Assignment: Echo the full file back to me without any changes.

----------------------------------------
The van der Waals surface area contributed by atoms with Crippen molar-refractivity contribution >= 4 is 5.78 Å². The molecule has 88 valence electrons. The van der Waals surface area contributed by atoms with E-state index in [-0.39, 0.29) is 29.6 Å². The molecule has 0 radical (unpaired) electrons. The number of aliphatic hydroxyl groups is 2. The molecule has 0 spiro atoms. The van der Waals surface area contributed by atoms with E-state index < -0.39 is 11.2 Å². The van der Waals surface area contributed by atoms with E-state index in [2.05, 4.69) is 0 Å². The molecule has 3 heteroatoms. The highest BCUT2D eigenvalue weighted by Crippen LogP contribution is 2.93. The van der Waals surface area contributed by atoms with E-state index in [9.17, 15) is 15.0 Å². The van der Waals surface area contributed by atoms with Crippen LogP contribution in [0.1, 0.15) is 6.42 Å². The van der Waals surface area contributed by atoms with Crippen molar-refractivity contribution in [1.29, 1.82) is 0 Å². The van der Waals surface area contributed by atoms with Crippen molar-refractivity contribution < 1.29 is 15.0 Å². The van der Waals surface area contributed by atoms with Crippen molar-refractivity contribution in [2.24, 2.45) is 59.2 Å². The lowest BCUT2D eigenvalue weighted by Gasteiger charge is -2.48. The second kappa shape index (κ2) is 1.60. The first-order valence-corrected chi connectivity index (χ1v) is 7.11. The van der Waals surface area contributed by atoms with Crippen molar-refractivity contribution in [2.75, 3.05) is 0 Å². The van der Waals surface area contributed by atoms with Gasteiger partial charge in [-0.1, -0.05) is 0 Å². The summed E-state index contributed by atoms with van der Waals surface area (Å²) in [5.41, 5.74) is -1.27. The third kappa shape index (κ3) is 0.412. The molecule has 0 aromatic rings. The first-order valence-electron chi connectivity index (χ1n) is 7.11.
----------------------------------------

The van der Waals surface area contributed by atoms with Crippen molar-refractivity contribution >= 4 is 5.78 Å². The molecule has 88 valence electrons. The van der Waals surface area contributed by atoms with E-state index in [-0.39, 0.29) is 29.6 Å². The molecule has 0 radical (unpaired) electrons. The number of aliphatic hydroxyl groups is 2. The molecule has 0 spiro atoms. The van der Waals surface area contributed by atoms with E-state index < -0.39 is 11.2 Å². The van der Waals surface area contributed by atoms with E-state index in [2.05, 4.69) is 0 Å². The molecule has 3 heteroatoms. The highest BCUT2D eigenvalue weighted by Crippen LogP contribution is 2.93. The van der Waals surface area contributed by atoms with E-state index in [9.17, 15) is 15.0 Å². The van der Waals surface area contributed by atoms with Crippen LogP contribution in [0.1, 0.15) is 6.42 Å². The van der Waals surface area contributed by atoms with Crippen molar-refractivity contribution in [1.29, 1.82) is 0 Å². The van der Waals surface area contributed by atoms with Crippen molar-refractivity contribution < 1.29 is 15.0 Å². The van der Waals surface area contributed by atoms with Crippen molar-refractivity contribution in [2.24, 2.45) is 59.2 Å². The lowest BCUT2D eigenvalue weighted by Gasteiger charge is -2.48. The second kappa shape index (κ2) is 1.60. The first-order valence-corrected chi connectivity index (χ1v) is 7.11. The van der Waals surface area contributed by atoms with Crippen molar-refractivity contribution in [2.75, 3.05) is 0 Å². The van der Waals surface area contributed by atoms with Gasteiger partial charge in [-0.1, -0.05) is 0 Å². The summed E-state index contributed by atoms with van der Waals surface area (Å²) in [5.41, 5.74) is -1.27. The third kappa shape index (κ3) is 0.412. The molecule has 0 aromatic rings. The first-order valence-electron chi connectivity index (χ1n) is 7.11.